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Opposition MKs Criticize the Grandchild Clause Change as “Damaging Israel-Diaspora Relations”

By 12/14/2022 1:40 PMNo CommentsBy YidInfo Staff

The departing coalition’s MKs called for an urgent Knesset meeting, arguing that eliminating the “grandchild clause” would “profoundly harm the Israel-Diaspora connection.”

One of the main demands of all the religious groups is the repeal of the contentious provision that grants Israeli citizenship to anyone with one Jewish grandparent.

These parties believe that because the clause promotes non-Jewish immigration, it threatens Israel’s status as a Jewish state.

More than 70% of recent immigrants from the former Soviet Union do not identify as halachically Jewish.

Many Likud legislators support the proposal, but it’s not certain if all of them would vote to remove the provision.

Politicians from the outgoing coalition have vehemently opposed the proposal, as have top leaders of international Jewish organizations like the Jewish Agency and the Conference of Presidents of Major American Jewish Organizations, who have warned that such a move could harm Israel’s ties to communities in the Diaspora irreparably.

Reform rabbi Gilad Kariv of Labor and Yesh Atid’s Vladimir Beliak and Yisrael Beitenu’s Evgeny Sova were some of the meeting’s organizers.

The proposed legislation, according to speakers, would alienate the world’s Jews, including even second-generation Jewish children, who would lose interest in Israel if their offspring were unable to obtain citizenship there.

Whoever raises a hand in opposition to the “grandchild clause” is speaking out against the Jewish people’s destiny, according to Kariv.

Labor party leader Merav Michaeli issued a similar caution, stating that such a move would alienate many individuals who identify as Jews and have ties to Israel and Judaism.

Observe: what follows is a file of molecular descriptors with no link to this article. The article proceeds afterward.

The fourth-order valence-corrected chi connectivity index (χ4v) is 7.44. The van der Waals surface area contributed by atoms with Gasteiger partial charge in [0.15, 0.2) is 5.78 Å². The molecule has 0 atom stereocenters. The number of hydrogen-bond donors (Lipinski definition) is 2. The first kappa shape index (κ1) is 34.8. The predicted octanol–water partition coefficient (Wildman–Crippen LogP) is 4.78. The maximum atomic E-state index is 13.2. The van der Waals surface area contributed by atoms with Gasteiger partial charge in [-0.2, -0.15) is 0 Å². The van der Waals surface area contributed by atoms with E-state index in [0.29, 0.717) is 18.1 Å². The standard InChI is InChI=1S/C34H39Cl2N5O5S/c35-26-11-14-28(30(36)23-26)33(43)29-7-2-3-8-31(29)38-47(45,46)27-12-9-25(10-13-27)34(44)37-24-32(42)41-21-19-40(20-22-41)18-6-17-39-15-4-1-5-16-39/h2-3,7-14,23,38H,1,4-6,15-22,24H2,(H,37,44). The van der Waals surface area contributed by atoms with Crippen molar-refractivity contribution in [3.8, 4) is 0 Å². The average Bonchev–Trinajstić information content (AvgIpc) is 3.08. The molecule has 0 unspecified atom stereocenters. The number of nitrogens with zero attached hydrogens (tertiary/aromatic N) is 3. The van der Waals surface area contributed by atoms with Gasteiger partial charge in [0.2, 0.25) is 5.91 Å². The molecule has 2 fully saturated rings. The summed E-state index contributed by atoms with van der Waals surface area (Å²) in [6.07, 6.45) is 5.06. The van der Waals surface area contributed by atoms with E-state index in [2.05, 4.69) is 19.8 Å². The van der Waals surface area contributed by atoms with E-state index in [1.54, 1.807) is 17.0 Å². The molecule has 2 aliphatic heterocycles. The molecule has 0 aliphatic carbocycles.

“The Jewish people can enter through the Law of Return. Who would close that door to most Jews? “said her.

Kariv emphasized that the criteria for citizenship cannot be the same as those for determining whether somebody is a Jew.

Zeev Elkin, a Ukrainian immigrant member of the National Unity party, claimed that many Jews in the former Soviet Union believe they are Jews because of their names, even though they were born to non-Jewish mothers and are not halachically Jewish.

According to Jewish law, if you encounter someone in the former Soviet Union with a Jewish name, they probably aren’t Jewish.

However, they claim to be Jewish. Go ahead and inform them that they cannot enter,” he commanded.

Elkin continued, “Changing the Law of Return is dramatic, and it’s crucial to understand the implications.

“Every non-Orthodox Jewish community in the Diaspora will be affected by this,”

Other conference participants echoed this theme, saying that after a few years in Israel, the overwhelming majority of immigrants, even children of interfaith marriages, consider themselves “part of the Jewish people.”

MK Evgeny Sova argued that children of interfaith marriages should be encouraged to come to Israel as this would “strengthen their Jewish identity.”

The participants stated their apprehension that Avi Maoz from Noam would be in charge of Nativ, the agency in charge of managing immigration from the former Soviet Union.

Participants suggested that Maoz would use his control over Nativ, part of his new job as the arbiter of Jewish identity in Israel, to remove the “grandchild clause” and oppose immigration by non-Jews. Maoz, who previously spearheaded immigration work, has spoken out against it.


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